A warm day was promised, so I went out early to water the transplants. I didn’t notice while watering, but the no-seeums were out in force and biting me all over (wasn’t wearing much). No–seeums are so small that sometimes you miss them. Then the itching begins. In a way they’re like a metaphor for an internal irritation, surfacing after the initial unconscious encounter. That’s the only connection with Maine this post will have, so we might even consider it off-topic.
This is not a post about politics but a play on current events. Really, I just want to interest readers in The God’s Cycle. The setting of these six books is actually 35 years ago–or 190, if you count The 1808 Monster on the sidebar (available everywhere, print or e.). In the U.S. America, time is now right to capture attention for rural qualities. These books are full of what it’s like to live here now, not just 35 or 190 years ago. (Although the population has grown through influx.) Some industry has gone from Maine, wood-turning, shoe-making and textiles for instance; and much of the paper-making. The only other thing missing in the early-mid 1980s (or 1808) setting is the device in your hand — or otherwise at your fingertips. Maybe our fancy doesn’t need that gadget appearing during the invisible imaginative experience?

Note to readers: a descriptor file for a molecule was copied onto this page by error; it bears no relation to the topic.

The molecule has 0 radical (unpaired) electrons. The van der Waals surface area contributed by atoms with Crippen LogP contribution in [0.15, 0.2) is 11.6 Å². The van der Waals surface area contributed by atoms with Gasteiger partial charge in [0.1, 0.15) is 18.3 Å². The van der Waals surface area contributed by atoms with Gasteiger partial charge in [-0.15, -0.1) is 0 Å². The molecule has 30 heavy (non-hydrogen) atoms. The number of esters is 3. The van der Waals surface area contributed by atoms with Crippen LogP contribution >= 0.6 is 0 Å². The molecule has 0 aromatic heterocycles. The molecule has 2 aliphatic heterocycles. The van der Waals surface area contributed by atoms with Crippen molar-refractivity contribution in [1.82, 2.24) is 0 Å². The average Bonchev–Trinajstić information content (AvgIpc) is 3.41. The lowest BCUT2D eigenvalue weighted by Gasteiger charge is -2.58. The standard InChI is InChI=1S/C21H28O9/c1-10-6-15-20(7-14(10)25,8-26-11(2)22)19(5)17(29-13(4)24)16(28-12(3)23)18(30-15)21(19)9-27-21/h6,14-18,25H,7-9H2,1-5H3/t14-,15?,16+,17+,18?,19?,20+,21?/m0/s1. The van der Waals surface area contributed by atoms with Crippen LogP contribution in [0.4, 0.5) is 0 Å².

These books are sold individually or together in one volume. They are on the Amazon author’s page (sidebar link below) and elsewhere–full of community, character, mountains rivers woodlands diners and the I.I.C.E. (International Institute of Coordinated Experiments). Also love, loggers, mechanics, paper and pulp mills, uncanny animal critters, and hell.
What’s not to like?
After leaving Ohio we moved a dozen times and finally got a home of our own in Maine. We need a self-cleaning house, because the down side is maintenance and cleaning. The upside is everything else. Or, we could hire a domestic. Yes they work here in rural Maine. But they need to earn a living so that’s out for us.
How do you create a cast of characters? Start with societal roles and extrapolate with details related and unrelated to these roles. For instance, a writer has in mind a role of doctor in the community. Or shop-keeper, volunteer, lumberman, domestic, deputy, journalist, pastor, server, selectman, club-woman, and other roles, all helpful in developing characters. These roles or jobs are archetypal, starting writers on the road to peopling their novels. If you start with these in earnest, the muse may suggest quirks and morals, humors and tastes, suitable for these roles…or even carrying them off in new directions. You can also add in tiny bits you know from personal experience. So you’ll be an artisanal character quilter, taking tiny patches of incidents from life and using in mosaic to make these characters’ lives.
There are reasons for choosing roles aside from sub-creation of character. One of these is thematic. A major theme of THE GOD’S CYCLE is small rural towns in transition.